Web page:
16 Psyche, a heavy metal asteroid hanging out in the asteroid belt, was once thought to be worth $10 quintillion USD in metals, but a recent study in the Journal of Geophysical Research: Planets believes this heavy metal asteroid might not be so heavy metal after all.
While Psyche orbits in the asteroid belt between Mars and Jupiter and is the largest of the M-type asteroids (asteroids which appear to contain higher concentrations of metal phases than other asteroid classes), its composition appears to be sending mixed signals back to Earth. While Psyche’s composition has been determined based on studying light reflecting from its surface, Psyche’s gravitational behavior tells a different story. The way it apparently tugs on its neighboring bodies suggests it’s far less porous (having minute spaces or holes through which liquid or air may pass) and less heavy metal than it should be.
"What we wanted to do with this study was see whether it was possible for an iron body the size of Psyche to maintain that near-50% porosity," said Fiona Nichols-Fleming, a Ph.D. student at Brown and study's lead author. "We found that it's very unlikely."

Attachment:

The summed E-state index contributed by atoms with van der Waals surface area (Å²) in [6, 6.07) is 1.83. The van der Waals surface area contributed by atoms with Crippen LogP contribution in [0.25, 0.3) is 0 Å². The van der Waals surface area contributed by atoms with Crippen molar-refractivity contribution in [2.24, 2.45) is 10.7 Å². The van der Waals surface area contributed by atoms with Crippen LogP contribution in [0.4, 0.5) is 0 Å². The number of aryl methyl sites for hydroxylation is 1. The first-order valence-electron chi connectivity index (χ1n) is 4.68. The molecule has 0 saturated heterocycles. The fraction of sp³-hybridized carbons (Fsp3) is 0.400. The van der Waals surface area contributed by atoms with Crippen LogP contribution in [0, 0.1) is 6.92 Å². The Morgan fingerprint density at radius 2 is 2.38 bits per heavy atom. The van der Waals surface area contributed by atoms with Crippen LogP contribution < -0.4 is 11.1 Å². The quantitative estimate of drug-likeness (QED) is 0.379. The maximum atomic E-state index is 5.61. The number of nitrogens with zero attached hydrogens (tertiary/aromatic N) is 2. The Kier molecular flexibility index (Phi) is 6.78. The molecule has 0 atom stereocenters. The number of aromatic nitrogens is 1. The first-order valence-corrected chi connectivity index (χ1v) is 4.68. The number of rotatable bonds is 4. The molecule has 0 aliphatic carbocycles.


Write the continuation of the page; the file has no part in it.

For Psyche to be as porous as the study indicates, computer models show that the heavy metal body would have to have cooled very rapidly after its formation. However, based on what scientists know about the conditions of the early solar system, it is unlikely that Psyche could have cooled so quickly given its size—about 140 miles in diameter. The researchers concluded that Psyche most likely isn’t a porous, all-iron body as previously believed.
While studies continue to be conducted on Earth, NASA is making final preparations to launch the Psyche Mission to 16 Psyche in August of this year. The spacecraft is currently scheduled to arrive at this mysterious asteroid in 2026, and the mission calls for 21 months of scientific study while it orbits 16 Psyche. This historic mission is led by Principal Investigator, Dr. Lindy Elkins-Tanton, who is a Foundation and Regents Professor at the School of Earth and Space Exploration at Arizona State University (ASU) and also the Vice President of ASU’s Interplanetary Initiative.
Image Credit: NASA/JPL-Caltech/Arizona State University
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